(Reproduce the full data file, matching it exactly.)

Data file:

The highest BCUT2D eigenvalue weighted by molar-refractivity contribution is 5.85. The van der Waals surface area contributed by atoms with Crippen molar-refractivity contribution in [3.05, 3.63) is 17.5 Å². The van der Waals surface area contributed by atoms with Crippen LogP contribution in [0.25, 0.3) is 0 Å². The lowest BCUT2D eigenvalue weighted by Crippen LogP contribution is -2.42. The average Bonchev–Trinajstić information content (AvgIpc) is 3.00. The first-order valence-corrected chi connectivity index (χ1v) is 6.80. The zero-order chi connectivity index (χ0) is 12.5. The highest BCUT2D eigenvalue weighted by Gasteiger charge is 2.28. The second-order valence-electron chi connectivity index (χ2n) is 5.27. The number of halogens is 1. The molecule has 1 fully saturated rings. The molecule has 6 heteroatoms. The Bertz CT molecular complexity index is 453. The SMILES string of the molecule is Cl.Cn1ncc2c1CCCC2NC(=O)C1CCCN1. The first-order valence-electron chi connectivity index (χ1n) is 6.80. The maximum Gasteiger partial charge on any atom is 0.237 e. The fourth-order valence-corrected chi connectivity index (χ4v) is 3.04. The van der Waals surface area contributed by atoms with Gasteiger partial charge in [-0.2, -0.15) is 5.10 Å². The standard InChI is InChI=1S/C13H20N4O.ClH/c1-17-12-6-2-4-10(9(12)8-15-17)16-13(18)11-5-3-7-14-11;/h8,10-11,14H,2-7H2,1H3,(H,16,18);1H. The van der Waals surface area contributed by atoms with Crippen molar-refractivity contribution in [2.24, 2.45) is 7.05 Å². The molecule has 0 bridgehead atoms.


The highest BCUT2D eigenvalue weighted by molar-refractivity contribution is 5.85. The van der Waals surface area contributed by atoms with Crippen molar-refractivity contribution in [3.05, 3.63) is 17.5 Å². The van der Waals surface area contributed by atoms with Crippen LogP contribution in [0.25, 0.3) is 0 Å². The lowest BCUT2D eigenvalue weighted by Crippen LogP contribution is -2.42. The average Bonchev–Trinajstić information content (AvgIpc) is 3.00. The first-order valence-corrected chi connectivity index (χ1v) is 6.80. The zero-order chi connectivity index (χ0) is 12.5. The highest BCUT2D eigenvalue weighted by Gasteiger charge is 2.28. The second-order valence-electron chi connectivity index (χ2n) is 5.27. The number of halogens is 1. The molecule has 1 fully saturated rings. The molecule has 6 heteroatoms. The Bertz CT molecular complexity index is 453. The SMILES string of the molecule is Cl.Cn1ncc2c1CCCC2NC(=O)C1CCCN1. The first-order valence-electron chi connectivity index (χ1n) is 6.80. The maximum Gasteiger partial charge on any atom is 0.237 e. The fourth-order valence-corrected chi connectivity index (χ4v) is 3.04. The van der Waals surface area contributed by atoms with Gasteiger partial charge in [-0.2, -0.15) is 5.10 Å². The standard InChI is InChI=1S/C13H20N4O.ClH/c1-17-12-6-2-4-10(9(12)8-15-17)16-13(18)11-5-3-7-14-11;/h8,10-11,14H,2-7H2,1H3,(H,16,18);1H. The van der Waals surface area contributed by atoms with Crippen molar-refractivity contribution in [2.24, 2.45) is 7.05 Å². The molecule has 0 bridgehead atoms.